pendulum

noun
pen·​du·​lum | \ ˈpen-jə-ləm, ˈpen-dyə-, -də-\

Definition of pendulum

1 : a body suspended from a fixed point so as to swing freely to and fro under the action of gravity and commonly used to regulate movements (as of clockwork)
2 : something (such as a state of affairs) that alternates between opposites doesn't take much to swing the pendulum of opinion the other way

Examples of pendulum in a Sentence

Recent Examples on the Web

But the scars of the crisis are still visible in the American housing market, which has undergone a pendulum swing in the last decade. Jeff Andrews, Curbed, "10 years after the financial crisis, is the housing market still at risk?," 29 Aug. 2018 Still, Hall acknowledges that his is an especially appealing vision now that the pendulum has begun to swing away from the stark design that has dominated that industry for the past few years. Samuel Hine, GQ, "Inside the London Leisure Palace of Design Phenom Luke Edward Hall," 18 Apr. 2018 The gentle ticking of all those pendulums might just calm everyone down a bit. Jason Daley, Smithsonian, "How Conflict in the Balkans Is Screwing Up Europe’s Clocks," 8 Mar. 2018 The pendulum arms connect via a pair of linkages to a horizontal bar mounted on a center pivot, which in turn is connected to a pair of scissor-style arms. Lee Hutchinson, Ars Technica, "Thrustmaster TPR: The best flight sim pedals you can buy in a store like a normal person," 23 Sep. 2018 Jeffteeters between laughter and tears, with the pendulum swinging dangerously close to anger as he’s restricted from publicly coping, and his steadfast belief that some good must come from pain starts to fall into question. Karen Han, Vox, "Jim Carrey returns to TV on Showtime’s Kidding. It’s a messy triumph.," 8 Sep. 2018 In the decade since the crisis, the pendulum has swung the other direction. Liz Hoffman, WSJ, "How Banks Lost the Battle for Power on Wall Street," 7 Sep. 2018 And then, perhaps, the pendulum swung too far in the other direction, giving Nantucket—an old whaling village with a history as a blue-collar town—a bit too much chic. Hannah Seligson, Town & Country, "Inside Hotel Pippa, the Buzziest New Place to Stay on Nantucket," 1 Aug. 2018 But the current trend is probably less a swing of the pendulum than a simple market correction. Tom Roland, Billboard, "Country's Roots Are Showing as New Releases Embrace Old-School Sounds," 11 July 2018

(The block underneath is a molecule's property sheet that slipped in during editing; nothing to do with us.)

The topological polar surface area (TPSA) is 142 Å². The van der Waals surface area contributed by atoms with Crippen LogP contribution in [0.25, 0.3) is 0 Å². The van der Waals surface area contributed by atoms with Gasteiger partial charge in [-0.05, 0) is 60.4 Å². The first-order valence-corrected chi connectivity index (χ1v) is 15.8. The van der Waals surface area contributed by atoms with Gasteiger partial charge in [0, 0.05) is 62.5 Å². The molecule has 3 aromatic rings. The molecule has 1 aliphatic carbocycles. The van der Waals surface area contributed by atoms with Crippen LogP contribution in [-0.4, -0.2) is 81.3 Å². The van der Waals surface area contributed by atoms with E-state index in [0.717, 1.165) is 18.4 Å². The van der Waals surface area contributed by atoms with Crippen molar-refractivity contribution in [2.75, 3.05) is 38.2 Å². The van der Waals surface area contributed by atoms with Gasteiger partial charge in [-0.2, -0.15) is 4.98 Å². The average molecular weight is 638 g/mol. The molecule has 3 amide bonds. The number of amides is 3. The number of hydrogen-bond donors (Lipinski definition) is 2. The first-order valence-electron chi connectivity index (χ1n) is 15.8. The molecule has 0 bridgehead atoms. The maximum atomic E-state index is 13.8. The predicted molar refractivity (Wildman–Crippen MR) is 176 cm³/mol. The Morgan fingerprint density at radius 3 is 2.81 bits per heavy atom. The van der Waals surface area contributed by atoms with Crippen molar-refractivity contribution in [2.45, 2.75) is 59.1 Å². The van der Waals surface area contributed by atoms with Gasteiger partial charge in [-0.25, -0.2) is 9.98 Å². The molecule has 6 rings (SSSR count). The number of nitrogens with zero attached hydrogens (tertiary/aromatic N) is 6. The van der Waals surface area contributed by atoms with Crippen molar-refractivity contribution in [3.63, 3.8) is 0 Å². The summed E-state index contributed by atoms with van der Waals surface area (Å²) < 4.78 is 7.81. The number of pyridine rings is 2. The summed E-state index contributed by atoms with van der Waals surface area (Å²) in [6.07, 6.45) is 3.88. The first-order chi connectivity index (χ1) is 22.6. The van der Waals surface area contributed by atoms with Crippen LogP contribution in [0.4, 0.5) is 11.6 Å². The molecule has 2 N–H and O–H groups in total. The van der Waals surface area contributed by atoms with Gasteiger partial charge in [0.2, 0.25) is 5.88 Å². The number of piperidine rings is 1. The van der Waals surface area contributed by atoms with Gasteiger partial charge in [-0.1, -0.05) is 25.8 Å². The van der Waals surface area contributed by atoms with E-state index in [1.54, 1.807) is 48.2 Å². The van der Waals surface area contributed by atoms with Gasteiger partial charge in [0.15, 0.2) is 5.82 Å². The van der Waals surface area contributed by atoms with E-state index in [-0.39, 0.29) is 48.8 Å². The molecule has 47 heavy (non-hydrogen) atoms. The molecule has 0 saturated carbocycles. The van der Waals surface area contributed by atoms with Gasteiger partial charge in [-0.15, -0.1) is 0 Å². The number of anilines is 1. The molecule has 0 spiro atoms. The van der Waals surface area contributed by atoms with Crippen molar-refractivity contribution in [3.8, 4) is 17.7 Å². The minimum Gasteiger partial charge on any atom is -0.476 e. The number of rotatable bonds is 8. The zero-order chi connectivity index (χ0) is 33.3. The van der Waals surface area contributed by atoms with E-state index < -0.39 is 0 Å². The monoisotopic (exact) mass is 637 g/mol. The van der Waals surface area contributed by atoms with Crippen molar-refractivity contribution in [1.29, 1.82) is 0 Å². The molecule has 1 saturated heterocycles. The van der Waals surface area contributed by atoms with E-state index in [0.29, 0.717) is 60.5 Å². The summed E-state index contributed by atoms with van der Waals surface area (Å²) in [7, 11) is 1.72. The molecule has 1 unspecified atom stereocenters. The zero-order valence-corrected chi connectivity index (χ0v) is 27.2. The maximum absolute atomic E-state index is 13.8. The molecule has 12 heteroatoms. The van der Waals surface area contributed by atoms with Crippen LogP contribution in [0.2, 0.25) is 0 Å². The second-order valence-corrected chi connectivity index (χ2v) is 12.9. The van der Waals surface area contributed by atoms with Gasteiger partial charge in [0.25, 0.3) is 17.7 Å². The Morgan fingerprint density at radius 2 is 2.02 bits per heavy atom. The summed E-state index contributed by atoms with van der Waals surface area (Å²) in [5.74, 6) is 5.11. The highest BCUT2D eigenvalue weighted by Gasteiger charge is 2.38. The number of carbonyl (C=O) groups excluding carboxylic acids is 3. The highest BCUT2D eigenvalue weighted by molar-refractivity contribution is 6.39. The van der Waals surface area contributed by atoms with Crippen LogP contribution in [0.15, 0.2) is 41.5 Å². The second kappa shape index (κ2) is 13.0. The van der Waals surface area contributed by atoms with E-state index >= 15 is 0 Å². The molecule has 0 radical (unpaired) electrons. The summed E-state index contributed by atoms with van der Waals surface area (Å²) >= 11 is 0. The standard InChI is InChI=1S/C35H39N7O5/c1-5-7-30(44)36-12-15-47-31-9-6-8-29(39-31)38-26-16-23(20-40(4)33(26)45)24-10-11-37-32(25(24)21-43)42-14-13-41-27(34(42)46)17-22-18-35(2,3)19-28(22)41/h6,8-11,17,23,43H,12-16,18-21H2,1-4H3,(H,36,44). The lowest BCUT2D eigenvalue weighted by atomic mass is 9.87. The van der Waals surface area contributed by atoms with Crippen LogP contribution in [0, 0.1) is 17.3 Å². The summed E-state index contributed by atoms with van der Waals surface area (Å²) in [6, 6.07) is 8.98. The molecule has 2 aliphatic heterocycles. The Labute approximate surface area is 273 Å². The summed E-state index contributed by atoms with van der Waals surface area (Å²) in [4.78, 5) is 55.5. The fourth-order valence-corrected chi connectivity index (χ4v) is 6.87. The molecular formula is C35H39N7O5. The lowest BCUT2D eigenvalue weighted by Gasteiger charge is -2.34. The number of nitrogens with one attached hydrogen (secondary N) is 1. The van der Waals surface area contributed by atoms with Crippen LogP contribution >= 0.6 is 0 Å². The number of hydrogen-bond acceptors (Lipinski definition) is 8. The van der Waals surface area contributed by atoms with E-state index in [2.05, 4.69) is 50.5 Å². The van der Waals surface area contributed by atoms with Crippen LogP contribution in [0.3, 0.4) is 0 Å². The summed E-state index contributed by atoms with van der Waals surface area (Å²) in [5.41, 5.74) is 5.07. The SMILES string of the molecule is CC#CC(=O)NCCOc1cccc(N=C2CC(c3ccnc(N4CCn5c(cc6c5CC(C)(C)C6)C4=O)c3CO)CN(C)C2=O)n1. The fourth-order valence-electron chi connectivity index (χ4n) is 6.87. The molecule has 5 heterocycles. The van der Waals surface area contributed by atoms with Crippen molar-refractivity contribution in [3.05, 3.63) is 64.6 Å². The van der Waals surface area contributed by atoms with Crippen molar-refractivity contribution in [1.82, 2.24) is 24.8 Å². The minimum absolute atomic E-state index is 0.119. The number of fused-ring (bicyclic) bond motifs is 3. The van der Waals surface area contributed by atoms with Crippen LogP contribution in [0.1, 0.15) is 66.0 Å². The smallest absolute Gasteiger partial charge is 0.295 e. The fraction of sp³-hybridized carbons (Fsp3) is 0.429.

These example sentences are selected automatically from various online news sources to reflect current usage of the word 'pendulum.' Views expressed in the examples do not represent the opinion of Merriam-Webster or its editors. Send us feedback.

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First Known Use of pendulum

1660, in the meaning defined at sense 1

History and Etymology for pendulum

New Latin, from Latin, neuter of pendulus

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Statistics for pendulum

Last Updated

28 Dec 2018

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Time Traveler for pendulum

The first known use of pendulum was in 1660

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More Definitions for pendulum

pendulum

noun

English Language Learners Definition of pendulum

: a stick with a weight at the bottom that swings back and forth inside a clock

pendulum

noun
pen·​du·​lum | \ ˈpen-jə-ləm, -dyə-\

Kids Definition of pendulum

: a weight hung from a point so as to swing freely back and forth under the action of gravity

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More from Merriam-Webster on pendulum

Spanish Central: Translation of pendulum

Nglish: Translation of pendulum for Spanish Speakers

Britannica English: Translation of pendulum for Arabic Speakers

Britannica.com: Encyclopedia article about pendulum

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